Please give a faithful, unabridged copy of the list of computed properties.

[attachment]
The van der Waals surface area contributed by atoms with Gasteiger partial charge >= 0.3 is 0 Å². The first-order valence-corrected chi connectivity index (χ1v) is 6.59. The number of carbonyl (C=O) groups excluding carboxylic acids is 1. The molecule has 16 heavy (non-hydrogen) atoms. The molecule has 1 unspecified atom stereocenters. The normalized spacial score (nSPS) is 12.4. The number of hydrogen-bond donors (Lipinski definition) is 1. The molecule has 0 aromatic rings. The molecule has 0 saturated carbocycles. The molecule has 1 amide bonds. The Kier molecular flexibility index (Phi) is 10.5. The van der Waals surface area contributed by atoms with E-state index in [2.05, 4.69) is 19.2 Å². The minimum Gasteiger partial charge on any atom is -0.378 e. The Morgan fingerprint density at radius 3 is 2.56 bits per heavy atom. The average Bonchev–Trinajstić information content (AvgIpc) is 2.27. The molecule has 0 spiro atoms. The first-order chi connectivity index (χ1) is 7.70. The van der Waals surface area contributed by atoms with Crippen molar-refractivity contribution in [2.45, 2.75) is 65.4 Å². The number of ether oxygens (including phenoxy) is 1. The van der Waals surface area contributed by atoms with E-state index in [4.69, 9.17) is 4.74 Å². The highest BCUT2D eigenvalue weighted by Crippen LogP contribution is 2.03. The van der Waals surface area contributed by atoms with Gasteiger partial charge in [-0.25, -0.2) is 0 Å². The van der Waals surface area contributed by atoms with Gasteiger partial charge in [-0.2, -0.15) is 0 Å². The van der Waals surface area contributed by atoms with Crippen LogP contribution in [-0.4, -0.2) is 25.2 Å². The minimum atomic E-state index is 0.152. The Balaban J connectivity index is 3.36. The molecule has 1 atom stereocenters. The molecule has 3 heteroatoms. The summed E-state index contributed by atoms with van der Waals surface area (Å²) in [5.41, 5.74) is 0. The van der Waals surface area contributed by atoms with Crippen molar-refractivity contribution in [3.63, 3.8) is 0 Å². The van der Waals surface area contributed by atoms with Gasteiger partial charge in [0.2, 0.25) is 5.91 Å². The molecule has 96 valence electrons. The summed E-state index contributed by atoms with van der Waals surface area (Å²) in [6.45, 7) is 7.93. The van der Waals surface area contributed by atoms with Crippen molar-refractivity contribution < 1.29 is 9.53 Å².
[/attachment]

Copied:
The van der Waals surface area contributed by atoms with Gasteiger partial charge >= 0.3 is 0 Å². The first-order valence-corrected chi connectivity index (χ1v) is 6.59. The number of carbonyl (C=O) groups excluding carboxylic acids is 1. The molecule has 16 heavy (non-hydrogen) atoms. The molecule has 1 unspecified atom stereocenters. The normalized spacial score (nSPS) is 12.4. The number of hydrogen-bond donors (Lipinski definition) is 1. The molecule has 0 aromatic rings. The molecule has 0 saturated carbocycles. The molecule has 1 amide bonds. The Kier molecular flexibility index (Phi) is 10.5. The van der Waals surface area contributed by atoms with E-state index in [2.05, 4.69) is 19.2 Å². The minimum Gasteiger partial charge on any atom is -0.378 e. The Morgan fingerprint density at radius 3 is 2.56 bits per heavy atom. The average Bonchev–Trinajstić information content (AvgIpc) is 2.27. The molecule has 0 spiro atoms. The first-order chi connectivity index (χ1) is 7.70. The van der Waals surface area contributed by atoms with Crippen molar-refractivity contribution in [2.45, 2.75) is 65.4 Å². The number of ether oxygens (including phenoxy) is 1. The van der Waals surface area contributed by atoms with E-state index in [4.69, 9.17) is 4.74 Å². The highest BCUT2D eigenvalue weighted by Crippen LogP contribution is 2.03. The van der Waals surface area contributed by atoms with Gasteiger partial charge in [-0.25, -0.2) is 0 Å². The van der Waals surface area contributed by atoms with Gasteiger partial charge in [-0.2, -0.15) is 0 Å². The van der Waals surface area contributed by atoms with Crippen LogP contribution in [-0.4, -0.2) is 25.2 Å². The minimum atomic E-state index is 0.152. The Balaban J connectivity index is 3.36. The molecule has 1 atom stereocenters. The molecule has 3 heteroatoms. The summed E-state index contributed by atoms with van der Waals surface area (Å²) in [5.41, 5.74) is 0. The van der Waals surface area contributed by atoms with Crippen molar-refractivity contribution in [3.63, 3.8) is 0 Å². The van der Waals surface area contributed by atoms with Gasteiger partial charge in [0.2, 0.25) is 5.91 Å². The molecule has 96 valence electrons. The summed E-state index contributed by atoms with van der Waals surface area (Å²) in [6.45, 7) is 7.93. The van der Waals surface area contributed by atoms with Crippen molar-refractivity contribution < 1.29 is 9.53 Å².